It's an elegant looking frame with traditional round tube profiles giving the Evo nice clean lines. I'll admit that I'm not a huge fan of some of the funkier tube manipulation that occurs in many frames. Call me a traditionalist if you like. Cannondale are really pushing at the limits of carbon fibre technology (as we saw at their 2013 product launch). The frame is made from BallisTec carbon, with high modulus fibres, with three sections to create a lightweight and stiff monocoque.

There are no metal inserts at the BB30 bottom bracket. Instead, the cups are moulded carbon. It's the same at the head tube; the headset bearings drop directly into the carbon cups. The slim chainstays are among the skinniest I've seen this side of a Cervelo R3, and should give the frame the desired comfort.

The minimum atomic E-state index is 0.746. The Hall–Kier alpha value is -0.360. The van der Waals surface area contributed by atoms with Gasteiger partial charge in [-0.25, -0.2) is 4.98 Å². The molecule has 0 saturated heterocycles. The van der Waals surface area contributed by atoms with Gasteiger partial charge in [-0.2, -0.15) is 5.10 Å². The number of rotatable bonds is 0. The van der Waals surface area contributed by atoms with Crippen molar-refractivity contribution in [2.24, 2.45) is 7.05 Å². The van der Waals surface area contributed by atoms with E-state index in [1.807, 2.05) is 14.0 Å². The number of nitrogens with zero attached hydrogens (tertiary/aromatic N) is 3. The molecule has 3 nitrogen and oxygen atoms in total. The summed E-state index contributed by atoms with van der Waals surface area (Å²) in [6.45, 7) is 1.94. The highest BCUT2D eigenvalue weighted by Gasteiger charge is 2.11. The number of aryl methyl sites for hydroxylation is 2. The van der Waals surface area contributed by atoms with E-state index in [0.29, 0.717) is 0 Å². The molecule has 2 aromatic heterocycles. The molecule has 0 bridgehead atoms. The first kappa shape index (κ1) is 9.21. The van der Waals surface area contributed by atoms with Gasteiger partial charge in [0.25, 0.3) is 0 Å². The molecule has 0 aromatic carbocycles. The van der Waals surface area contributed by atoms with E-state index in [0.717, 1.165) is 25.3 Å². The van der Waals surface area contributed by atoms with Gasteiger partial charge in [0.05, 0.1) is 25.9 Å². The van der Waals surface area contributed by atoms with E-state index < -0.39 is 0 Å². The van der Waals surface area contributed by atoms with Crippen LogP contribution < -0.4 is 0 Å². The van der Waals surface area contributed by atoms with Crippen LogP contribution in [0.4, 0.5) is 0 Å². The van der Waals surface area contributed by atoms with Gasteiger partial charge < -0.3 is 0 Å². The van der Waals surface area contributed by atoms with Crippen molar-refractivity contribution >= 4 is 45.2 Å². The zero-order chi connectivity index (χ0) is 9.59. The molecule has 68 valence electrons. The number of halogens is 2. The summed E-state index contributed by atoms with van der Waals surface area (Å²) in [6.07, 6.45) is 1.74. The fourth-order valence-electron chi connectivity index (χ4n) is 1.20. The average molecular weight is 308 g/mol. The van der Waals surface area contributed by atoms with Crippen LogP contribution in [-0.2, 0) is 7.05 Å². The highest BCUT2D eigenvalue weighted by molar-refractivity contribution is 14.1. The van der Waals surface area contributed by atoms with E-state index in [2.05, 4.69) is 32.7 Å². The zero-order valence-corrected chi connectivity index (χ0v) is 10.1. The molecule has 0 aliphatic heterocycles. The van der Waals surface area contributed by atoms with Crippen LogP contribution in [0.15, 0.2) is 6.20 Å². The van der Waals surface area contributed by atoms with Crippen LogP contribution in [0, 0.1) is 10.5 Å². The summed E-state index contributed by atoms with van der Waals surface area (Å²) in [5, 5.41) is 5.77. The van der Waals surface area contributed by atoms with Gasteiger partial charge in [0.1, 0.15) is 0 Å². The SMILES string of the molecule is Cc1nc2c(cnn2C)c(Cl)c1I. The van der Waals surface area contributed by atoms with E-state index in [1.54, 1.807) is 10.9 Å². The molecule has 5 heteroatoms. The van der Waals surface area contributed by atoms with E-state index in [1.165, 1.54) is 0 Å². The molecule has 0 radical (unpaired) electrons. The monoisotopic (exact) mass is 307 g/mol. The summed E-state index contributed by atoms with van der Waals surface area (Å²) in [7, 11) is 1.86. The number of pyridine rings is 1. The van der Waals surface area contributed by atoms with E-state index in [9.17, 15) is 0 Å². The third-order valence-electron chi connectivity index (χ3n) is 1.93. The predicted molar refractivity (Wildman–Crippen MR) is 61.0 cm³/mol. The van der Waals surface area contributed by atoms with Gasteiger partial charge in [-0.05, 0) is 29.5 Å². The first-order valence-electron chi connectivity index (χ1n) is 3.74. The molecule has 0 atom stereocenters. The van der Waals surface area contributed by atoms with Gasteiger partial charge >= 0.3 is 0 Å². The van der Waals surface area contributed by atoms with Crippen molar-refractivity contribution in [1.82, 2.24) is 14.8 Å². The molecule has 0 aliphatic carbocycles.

It should be a light bike once it's built. Considering that a sub-5kg bike with top-end parts is achievable, I'm hoping my more modest build, while not being in the eye-popping arena of low weight, should still be reasonable.

Watch out for my next update soon as I start the build...

www.cannondale.com

13 user comments

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Great idea for a blog and I will look forward to the instalments. I was idly thinking yesterday of attempting something like this in the future but don't currently have the skills (or the necessary tools). You might well inspire me to leap into (in)action. Big Grin

posted by Sadly Biggins [261 posts]
2nd August 2012 - 15:13

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you're doing it wrong, you need to start with a wheel
Smile

posted by VecchioJo [736 posts]
2nd August 2012 - 15:34